Lifestyle habits like adopting a heart-healthy diet, exercising regularly, and getting plenty of sleep don’t just help lower the risk of events like heart attacks and strokes – they also may slow down biological aging, a new study suggests.

Unlike chronological age, which is determined by date of birth, biological age can be older or younger based on a variety of health measures. The study looked at whether eight modifiable heart health factors could slow biological ageing:

  • Diet
  • Exercise
  • Tobacco use
  • Weight
  • Cholesterol
  • Blood sugar
  • Blood pressure
  • Sleep

Among more than 6,500 participants in the study, people who did the best at managing these eight things to achieve optimal heart health had average biological ages about six years younger than their chronological age, according to preliminary findings presented at the American Heart Association (AHA) Scientific Sessions 2023.

“As heart health improves, biological ageing slows down,” says senior study author Nour Makarem, PhD, an assistant professor of epidemiology at Columbia University Irving Medical Center’s Mailman School of Public Health. “This is important because lower biological ageing is associated with a lower risk of death and disease, and a greater number of years of life lived in good health.”

By contrast, people in the study who had the poorest cardiovascular health were biologically about five years older than their chronological age.

“We show that the eight modifiable health behaviours and health factors that can lead to heart disease when sub-optimal can also accelerate the body’s ageing process,” Dr. Makarem says.

Life’s Essential 8 for Heart Health

All eight factors that researchers assessed are on the AHA’s Life’s Essential 8 checklist, which lays out things people can do to lead a heart-healthy lifestyle. It scores people on a 100-point scale, with higher average scores across all eight items indicating better cardiovascular health. You can check your score with the AHA’s online tool. These are the things people need to do for optimal heart health — and high scores — according to the AHA:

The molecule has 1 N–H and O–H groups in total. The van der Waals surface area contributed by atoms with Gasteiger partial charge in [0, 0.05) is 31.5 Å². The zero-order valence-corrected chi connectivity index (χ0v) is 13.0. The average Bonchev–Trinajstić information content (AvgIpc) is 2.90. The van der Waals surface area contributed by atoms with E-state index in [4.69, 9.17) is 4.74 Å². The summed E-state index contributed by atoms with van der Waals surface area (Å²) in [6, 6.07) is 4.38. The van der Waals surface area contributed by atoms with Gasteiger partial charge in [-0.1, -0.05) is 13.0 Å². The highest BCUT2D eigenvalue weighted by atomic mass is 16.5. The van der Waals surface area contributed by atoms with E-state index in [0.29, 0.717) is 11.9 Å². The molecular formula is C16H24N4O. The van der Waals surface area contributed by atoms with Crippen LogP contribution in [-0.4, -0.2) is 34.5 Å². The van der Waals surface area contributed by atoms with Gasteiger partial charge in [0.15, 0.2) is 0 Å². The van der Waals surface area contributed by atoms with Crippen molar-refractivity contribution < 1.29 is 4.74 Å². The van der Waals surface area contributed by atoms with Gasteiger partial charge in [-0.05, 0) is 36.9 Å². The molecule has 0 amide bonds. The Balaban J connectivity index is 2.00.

• DietClosely follow a Mediterranean style eating pattern that includes whole foods, lots of fruit and vegetables, lean protein, nuts, seeds, and cooking with healthy oils like olive oil.
  • ExerciseAim for 150 minutes of moderate intensity exercise or 75 minutes of vigorous exercise each week
  • TobaccoAvoid all forms of nicotine – including e-cigarettes, as well as older forms of smoking like cigarettes and cigars.
  • WeightMaintain a body mass index (BMI) of 18.5 to 24.9.
  • CholesterolInstead of focusing on total cholesterol, aim to reduce harmful fats in the blood such as triglycerides and low density lipoprotein (LDL) cholesterol.
  • Blood SugarMaintain healthy blood sugar levels, which can be checked with blood tests showing so-called haemoglobin A1C levels, which reflect average blood sugar levels over about three months.
  • Blood PressureTry to keep blood pressure below 120/80 mmHg
  • SleepAdults should aim for seven to nine hours a night.

It’s Never Too Late to Improve Your Health
Knowing how well you’re doing at achieving these eight things can help you focus on the things you can improve, says Donald Lloyd-Jones, MD, chair of the writing group that drafted Life’s Essential 8 and a professor at Northwestern University’s Feinberg School of Medicine in Chicago.

“It’s never too late to try to improve your cardiovascular health score,” says Dr. Lloyd-Jones, who wasn’t involved in the new study.

“The earlier you start, the better for sure, but it’s never too late. We see benefits from improving cardiovascular health at every stage of life.”

People with low scores who aren’t sure how to start making improvements may want to start gradually and focus on health habits like how much they sleep or what they eat, Dr. Makarem advises. That’s because improvements to things like eating and exercise habits can lead to improvements in the other factors that matter, like blood pressure or weight.

“It is important to remember that progress is better than perfect, and to focus on making gradual changes in health behaviour,” Makarem says.

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